Billabong International Limited is primarily a clothing company that also produces accessories and skateboard products under other brand-names. Founded in 1973 by Gordon and Rena Merchant, the company first traded on the Australian Securities Exchange on 11 August 2000. The name "billabong" is derived from the Wiradjuri word "bilabaŋ" that refers to a "creek that runs only during the rainy season". Von Zipper, Nixon, West 49 and Element are some of the prominent brands that Billabong owns. From late 2012 onwards, following the company's collapse in the period since 2008, Billabong International has been the subject of a protracted bidding process that the company's former United States (US) chief Paul Naude has been a participant in. Billabong was founded in the Gold Coast, Queensland, Australia in 1973 by Gordon Merchant. At first, he designed and created the board shorts at his home and then sold them to local surf shops. Surfers soon realized the durability of Merchant's board shorts that was the result of his triple-stitching technique. Merchant understood that his company needed to expand to achieve success, so Billabong started to sponsor contests—these contests increased the public's awareness of Merchant's products and the company consequently expanded. By the 1980s, Billabong board shorts were present throughout Australia.][ Based upon his success in Australia, Merchant decided to export Billabong's products and, by the late 1980s, Merchant's board shorts were available in other countries, such as New Zealand, Japan and South Africa. In the 1990s, the surf industry as a whole grew exponentially and Billabong was a part of this growth process. The company was first traded on the Australian Securities Exchange in mid-2000, and this development provided the company with the funds to further expand and acquire other companies.][ As the company developed further it acquired new brands and retail outlets so that it could move beyond the area of wholesale business, and the first decade of the 21st century was a particularly active period of expansion for Billabong. Von Zipper, an eyewear brand, was acquired in early 2001 and the acquisition of skateboarding apparel and hard good brand Element was announced in July 2001. The acquisition of the Kustom surf shoe brand, as part of Billabong's purchase of the Australian Gold Coast-based Palmers Surf company, was disclosed in September 2004. The following year in December, an official press release was published to announce the acquisition of Nixon, a watch and accessories brand in the board sports market. The acquisition of wetsuit and technical watersport accessories brand Xcel became effective on 1 September 2007, and Jodhi Meares' Tigerlily brand was acquired shortly thereafter in December of the same year. The Tigerlily decision represented the first time that Billabong had acquired a brand that focused exclusively on the 'girls' market, and the intention of management was to position the new addition so that it complemented the company's own 'Billabongs Girls' line. In 2008 Billabong continued with the consistent acquisition activity that occurred in 2007 and announced four acquisitions over four successive months. Following the acquisition of the Gold Coast store Kirra Surf in May, the company announced its acquisition of the retail operations of Quiet Flight, a retail company on the east coast of the US that had already been operating licensed Billabong and Element retail outlets in Times Square, New York, US. The Quiet Flight deal resulted in the addition of 14 Quiet Flight and Surf Warehouse retail stores, most of which were located in Florida, US. Then in June 2008, the founders of the Sector 9 skateboard company accepted an offer from Billabong that also included the purchase of the Gullwing skateboard truck brand. Finally in August, Billabong confirmed the acquisition of boardsport accessories brand DaKine, which specialises in backpacks, bags, gloves and accessories, in a press release that projected that "DaKine is expected to contribute approximately 4% of Billabong International Limited’s Group sales in the 2008-09 financial year". Billabong's retail expansion continued later in the year with the November purchase of the United Kingdom (UK)-based 13-store retail chain Two Seasons for an undisclosed sum. Billabong only announced a single acquisition in 2009 with the purchase of Swell, a US-based online retailer of boardsports brands, for an undisclosed sum. Billabong commenced 2010 with the signing of a ten-year licensing deal with popular skateboard company Plan B, and Plan B subsequently entered into a partnership arrangement with Element. In May 2010, Billabong's retail expansion continued with the acquisition of American surf retailer Becker Surf & Sport in May (the Becker deal included the business' online operations, but not its surfboard operations), followed by the purchase of prominent Canadian action sports retailer West 49 in late June. Further acquisitions were then announced in the remainder of 2010: the acquisition of apparel brand RVCA was confirmed in July and the label's founder Pat Tenore explained his decision in the Billabong press release: "One of the key things about Billabong is its respect for the creative independence of each of its brands and that level of flexibility will allow RVCA to maintain its identity while benefiting from the support of the wider Billabong group"; after RVCA, Billabong then returned to the retail market and ended the year with the October acquisition of the Australian retail stores Surf Dive 'n' Ski and Jetty Surf—from vendor General Pants Group—for an undisclosed amount. On 16 February 2012 trading in Billabong shares was halted at the company's request because of reports of a A$776 million takeover offer from TPG Capital, a United States private equity firm. On 17 February 2012, Billabong announced its intention to undergo a major restructure. Up to 150 stores will be closed. 400 full-time jobs will be lost internationally, including up to 80 in Australia. 48.5% of its Nixon watches and accessories brand name will be sold to Trilantic Capital Partners (TCP) to establish Nixon as a joint venture. The partial sale will give approximately $US285 (A$265.78) million in net proceeds to Billabong. It is intended that proceeds from the sale will be used to reduce debt. In February 2012, TPG Capital made two takeover proposals which were both not accepted. Billabong announced that Gordon Merchant, who owns 15% of the company's shares, had rejected both the offers. On 27 August 2012, Chief Executive Laura Inman presented her four-year plan to try to return Billabong to positive sales growth and increase earnings. The plan included a range of measures with the key focus being on simplifying the business, leveraging its namesake brand, improving its supply chain and e-commerce offerings. The new initiatives are estimated to cost approximately $80 million. In September 2012 two private equity firms, TPG Capital and Bain Capital, are bidding for ownership of Billabong. As of 5 June 2013, the company was yet to finalise a takeover deal with either of the two American private equity suitors; however, a refinancing deal was nearing completion as of this date. On 4 June 2013, Billabong stated that it was unable to reach an agreement with US private equity funds Altamont Capital Partners and Sycamore Partners, 16 months after the first takeover move emerged. A media report published on July 18, 2013 conveyed that the takeover process had "exploded into acrimony", as two US hedge funds contested the offer from Altamont Partners that was accepted by the company on July 16, 2013. Acting together, the hedge funds claimed that they had made a superior offer to the one that was accepted, whereby a debt-for-equity swap was proposed that would result in a 60 percent stake in Billabong. As of July 19, 2013, Billabong rejected the claim from hedge funds Centerbridge Partners and Oaktree Capital, stating that the proposal in question was conditional and could therefore not be accepted. In 2000, the company was listed and had sales of $225 million, growing to $1.7 billion in 2011. Profits of $249 million were achieved in 2007. For the six months to December 31, 2011 Billabong had a 71% drop in net profit to A$16.097 million. The Billabong brand sponsors teams of riders in different subcultures who play an ambassador-like role for both the brand and the lifestyle that is being promoted.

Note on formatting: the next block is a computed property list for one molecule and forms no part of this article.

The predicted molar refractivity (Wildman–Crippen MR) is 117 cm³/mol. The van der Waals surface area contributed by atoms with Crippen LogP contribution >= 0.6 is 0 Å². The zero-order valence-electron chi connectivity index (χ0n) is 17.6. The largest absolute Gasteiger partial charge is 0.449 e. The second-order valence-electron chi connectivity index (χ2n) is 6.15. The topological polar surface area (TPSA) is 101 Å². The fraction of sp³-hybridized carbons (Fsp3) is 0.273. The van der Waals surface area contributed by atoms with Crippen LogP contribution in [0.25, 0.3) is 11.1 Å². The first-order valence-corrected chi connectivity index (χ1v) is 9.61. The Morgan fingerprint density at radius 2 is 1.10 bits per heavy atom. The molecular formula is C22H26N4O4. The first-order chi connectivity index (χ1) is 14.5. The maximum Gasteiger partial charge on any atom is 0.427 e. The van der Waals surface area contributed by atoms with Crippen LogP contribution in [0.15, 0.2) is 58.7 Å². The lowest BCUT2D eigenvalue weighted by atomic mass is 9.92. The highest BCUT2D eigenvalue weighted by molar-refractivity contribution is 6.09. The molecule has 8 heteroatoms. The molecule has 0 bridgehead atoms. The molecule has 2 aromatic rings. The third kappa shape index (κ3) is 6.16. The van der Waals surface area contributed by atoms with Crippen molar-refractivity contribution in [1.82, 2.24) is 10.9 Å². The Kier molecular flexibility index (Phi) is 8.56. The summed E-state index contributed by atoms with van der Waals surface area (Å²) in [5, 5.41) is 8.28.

Tow-in surfing is a surfing technique which uses artificial assistance to allow the surfer to catch faster moving waves than was traditionally possible when paddling by hand. Tow-in surfing was pioneered by Laird Hamilton, Buzzy Kerbox, Dave Kalama, Milton Willis, Michael Willis, Sandra Chevally, Thomas Bernard, and others in the mid 1990s. A surfer is towed into a breaking wave by a partner driving a personal watercraft (PWC, commonly known by the brand name Jet Ski) or a helicopter with an attached tow-line. This method has a demonstrated advantage in situations where the wave is too large (such as ahiPe off the north side of Maui), or where position on the wave is extremely critical (Teahupoo off southeast Tahiti). The use of a helicopter for tow-in surfing started to appear in the mid 2000s, and has several advantages over the use of a personal watercraft. The pilot, positioned high above the surfer, is able to spot large waves from farther away and position the surfer accordingly. A helicopter can go faster, and is not affected by the ocean surface like a watercraft, but is much more expensive to operate. Critics of tow-in surfing decry the noise and exhaust fumes made by PWC engines, as well as the likelihood that new participants can get into predicaments that they have not been trained or conditioned to survive. On the other hand, a skilled team of driver and surfer, who often swap roles in the water during a session, develop a rapport and an understanding of ocean conditions that allows them to pro-actively watch out for each other. Environmentalists and surfing purists have passed a proposal to shut down tow-in surfing at Mavericks in Northern California, saying that is hazardous to local wildlife and a nuisance to residents.